Table 1 Upconversion quantum yields of Er3+-doped UCNPs synthesized in this work.

This concentration quenching suppression strategy enables versatile design of multilayered structures based on lanthanide-doped nanoparticles as bright and multicolor phosphors. As a proof-of-concept experiment, we synthesized four-layered α-NaYF4:A1@NaYbF4@NaYF4:A2@NaYF4 UCNPs with dual activators (Supplementary Table 4). Spatial separation of Yb3+, Er3+, and Tm3+ enables α-NaYF4:Tm@NaYbF4@NaYF4: Er@NaYF4 nanoparticles to emit bright light that appears cool white to the naked eye (Supplementary Fig. 31). The emission bands consist of those from both Er3+ and Tm3+ without deleterious cross-relaxation and cover the whole ultraviolet-visible range. In contrast, weaker and fewer emission bands are observed in α-NaYF4:Yb/Tm/Er@NaYF4 nanoparticles at the same doping level, which reveals substantial quenching and cross-relaxation between Er3+ and Tm3+. Similarly, intensified multiphoton emission from both Tm3+ and Tb3+ can be found in four-layered UCNPs doped with dual activators (Supplementary Fig. 32). The sensitizing layer here not only favors enriching excitation energy but also prohibits cross-relaxation between different activators, which assures bright and versatile upconversion emission from these multilayered UCNPs. This dynamic will benefit the design and construction of highly efficient UCL nanomaterials for various applications2,6,30,35,36.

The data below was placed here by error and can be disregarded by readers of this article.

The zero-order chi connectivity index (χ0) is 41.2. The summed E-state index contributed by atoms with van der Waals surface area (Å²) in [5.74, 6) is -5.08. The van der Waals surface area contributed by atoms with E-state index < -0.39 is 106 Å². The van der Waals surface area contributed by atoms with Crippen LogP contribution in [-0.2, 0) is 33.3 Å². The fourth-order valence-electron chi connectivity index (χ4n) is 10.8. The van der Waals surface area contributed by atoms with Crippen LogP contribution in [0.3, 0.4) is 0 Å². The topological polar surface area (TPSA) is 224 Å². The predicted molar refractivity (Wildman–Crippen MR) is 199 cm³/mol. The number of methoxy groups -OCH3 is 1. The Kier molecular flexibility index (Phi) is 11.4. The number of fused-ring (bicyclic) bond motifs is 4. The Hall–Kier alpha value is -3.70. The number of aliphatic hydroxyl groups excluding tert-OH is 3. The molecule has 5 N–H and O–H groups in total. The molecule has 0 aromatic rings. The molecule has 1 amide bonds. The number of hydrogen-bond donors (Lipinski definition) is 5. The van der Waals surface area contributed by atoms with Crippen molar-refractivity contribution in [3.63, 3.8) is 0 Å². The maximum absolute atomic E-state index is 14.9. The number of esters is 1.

Based on the above results, we hypothesize that separation location for the Yb3+ ions and Er3+ ions may not only alleviate Yb3+-Er3+ ion cross-relaxation, but also hinder nonradiative decay pathways induced by the cross-relaxation between Er3+ ions through prolonging the population process of the emitting levels. Consequently, concentration quenching will be suppressed in certain degree, leading to bright upconversion emission, especially stronger emission at shorter wavelengths, from these core-shell-shell nanoparticles. Although the energy transfer upconversion in Tm3+- and Tb3+-doped UCNPs is much more complex and needs further investigation, enhanced multiphoton upconversion can also be realized in this structure.